The Justice Department's "Civil Rights Division" blocked a Texas law Monday that would require voters to have a valid photo ID. Though the measure aims to combat voter fraud, the Justice Department has determined that the law would disproportionately hinder minority voters, and therefore violates the Voting Rights Act.
In a letter to the government, Thomas E. Perez, the assistant attorney general for human rights, wrote, “Even using the data most favorable to the state, Hispanics disproportionately lack either a driver’s license or a personal identification card...and that disparity is statistically significant."
According to the New York Times:
Texas has roughly 12.8 million registered voters, of whom about 2.8 million are Hispanic. The state [supplied] two sets of data comparing its voter rolls to a list of people who had valid state-issued photo identification cards — one for September and the other in January — showing that Hispanic voters were 46.5 percent to 120 percent more likely to lack such identification.
Under the Voting Rights Act, certain jurisdictions that have a history of suppressing minority voting — like Texas — must show that any proposed change to voting rules would not have a disproportionate impact on minority voters, even if there is no evidence of discriminatory intent...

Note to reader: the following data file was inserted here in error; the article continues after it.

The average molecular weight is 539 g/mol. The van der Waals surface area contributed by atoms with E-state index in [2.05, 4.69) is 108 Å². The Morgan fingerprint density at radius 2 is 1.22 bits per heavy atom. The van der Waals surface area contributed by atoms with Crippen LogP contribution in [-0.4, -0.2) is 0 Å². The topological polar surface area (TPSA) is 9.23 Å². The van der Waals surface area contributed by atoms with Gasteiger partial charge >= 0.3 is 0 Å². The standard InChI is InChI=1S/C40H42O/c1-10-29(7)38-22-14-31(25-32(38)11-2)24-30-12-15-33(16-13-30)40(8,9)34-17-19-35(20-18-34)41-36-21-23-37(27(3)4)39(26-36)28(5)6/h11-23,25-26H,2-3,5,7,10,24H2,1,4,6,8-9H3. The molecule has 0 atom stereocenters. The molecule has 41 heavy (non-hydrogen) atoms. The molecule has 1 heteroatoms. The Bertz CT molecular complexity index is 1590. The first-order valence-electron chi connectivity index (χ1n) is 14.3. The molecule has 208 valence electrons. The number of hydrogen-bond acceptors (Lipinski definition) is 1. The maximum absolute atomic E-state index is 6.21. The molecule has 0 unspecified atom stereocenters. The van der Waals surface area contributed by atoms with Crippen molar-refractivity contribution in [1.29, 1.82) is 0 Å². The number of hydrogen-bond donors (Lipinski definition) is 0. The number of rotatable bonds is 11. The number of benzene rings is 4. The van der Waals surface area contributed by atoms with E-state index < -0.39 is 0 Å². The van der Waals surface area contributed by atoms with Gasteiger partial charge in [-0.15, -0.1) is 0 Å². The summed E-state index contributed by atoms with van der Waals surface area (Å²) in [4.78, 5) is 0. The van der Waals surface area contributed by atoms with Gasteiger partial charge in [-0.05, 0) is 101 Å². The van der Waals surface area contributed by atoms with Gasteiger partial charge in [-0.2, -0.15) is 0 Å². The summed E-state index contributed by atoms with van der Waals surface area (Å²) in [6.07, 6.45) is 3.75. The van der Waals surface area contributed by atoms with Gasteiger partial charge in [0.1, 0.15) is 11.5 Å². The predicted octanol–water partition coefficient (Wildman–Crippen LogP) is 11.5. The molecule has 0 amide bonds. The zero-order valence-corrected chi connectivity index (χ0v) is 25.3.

Voters in the state would be required to present one of seven types of government-issued photo identification, which includes a driver's license, a passport or even a concealed handgun permit. Those lacking an ID could be given a provisional ballot, but would have to present an approved form of identification to the registrar's office no later than six days after the election.
The state even offered to provide a free photo ID to legal voters, but the Justice Department said this was not enough, because there are other costs and bureaucratic inconveniences associated with that process.
Anticipating the Justice Department's reaction, Texas officials have asked a panel of judges to allow them to enforce the law.
Rep. Lamar Smith, who is Texas' chairman of the House Judiciary Committee, criticized the Justice Department, saying that "the people of Texas overwhelmingly [support]" the measure, and that "this is an abuse of executive authority and an affront to the citizens of Texas."